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Days Seventeen and Eighteen: Perhaps I Have A Solution To Entering "High Creative Mode"

"Abandon All Hope, Ye Who Enter Here." -- Inscription on the Gates of Hell, Dante Alighieri's "Inferno"

The worthy detour? I think I've got a formula for "High Creative Mode"... just it's not particularly consistently effective yet, and it's playing a pretty high stakes game. On Day Seventeen, I made my first crack at applying it, and had an incredible day. I wrote a 5000-word piece, that after editing and getting the ending right, I think could be amazingly fantastic. Just writing it was a joy.

Following from that, I was walking on air for the rest of the day.

In Day Eighteen, I attempted the same thing, and fell short. This was maddening, and the whole day was aggravating. I think I've got a rough formula for High Creative Mode, but it doesn't produce 100% results. And when it fails, it's pretty ugly, at least so far.

I kept detailed notes on both days, much more fleshed out than usual. There's more stream-of-consciousness. They're... honestly, a little weird. You can evaluate for yourself:

Getting the gold star

On minimalift

When I was five years old, my classmates and I used to all love writing stories. We’d be given assignments and we’d try to outdo each other in the eyes of the teacher. There was no formal grading, but there were red ticks and comments, with “very good” topping “good” etc. In general, more pages appeared to offer superior results, so quantity was mistakenly tied to quality in our toddler minds. I suspect those writing more were the ones who also spent more time thinking about how to make their story stand out. I laboured and I toiled to fill those pages with creativity.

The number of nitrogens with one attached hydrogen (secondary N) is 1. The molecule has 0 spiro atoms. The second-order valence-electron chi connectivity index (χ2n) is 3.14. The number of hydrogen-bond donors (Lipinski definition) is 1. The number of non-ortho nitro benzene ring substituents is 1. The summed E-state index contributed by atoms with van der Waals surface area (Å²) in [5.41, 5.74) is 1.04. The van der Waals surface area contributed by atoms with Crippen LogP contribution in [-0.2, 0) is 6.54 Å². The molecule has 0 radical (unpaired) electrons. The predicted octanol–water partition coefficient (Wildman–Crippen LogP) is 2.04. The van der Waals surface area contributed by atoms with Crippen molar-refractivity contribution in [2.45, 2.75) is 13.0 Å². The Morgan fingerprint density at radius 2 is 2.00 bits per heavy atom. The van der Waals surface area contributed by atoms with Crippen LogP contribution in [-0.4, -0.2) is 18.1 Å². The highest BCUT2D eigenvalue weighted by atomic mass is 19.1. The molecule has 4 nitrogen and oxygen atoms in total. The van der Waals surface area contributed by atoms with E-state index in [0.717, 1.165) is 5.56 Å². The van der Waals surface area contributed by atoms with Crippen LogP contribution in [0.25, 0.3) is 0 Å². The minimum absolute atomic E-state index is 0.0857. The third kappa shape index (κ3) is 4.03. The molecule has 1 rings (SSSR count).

Doing good work was rewarded very rarely with a gold star. Oh how we coveted those sparkly awards. Months could pass without anyone in the class seeing a single one. I think stationery may have been limited. But these stars paled into insignificance for creating exceptional work: a trip to the headmaster’s office. Normally the ultimate punishment (I was up there a few times for that, too), these visits meant the highest authority in the school would personally take a moment to stick a really shiny gold star on your work. Look, it was a poor school, okay?

Fast forward 20 years and no one’s giving me a gold star for my work. But I’m cool with that, because I learned a lot since then. Quantity rarely trumps quality, although this is not the truth for all situations. Most people like quantity in their bank account. So where do we put the quality?

Getting the gold star: being the master of your own head

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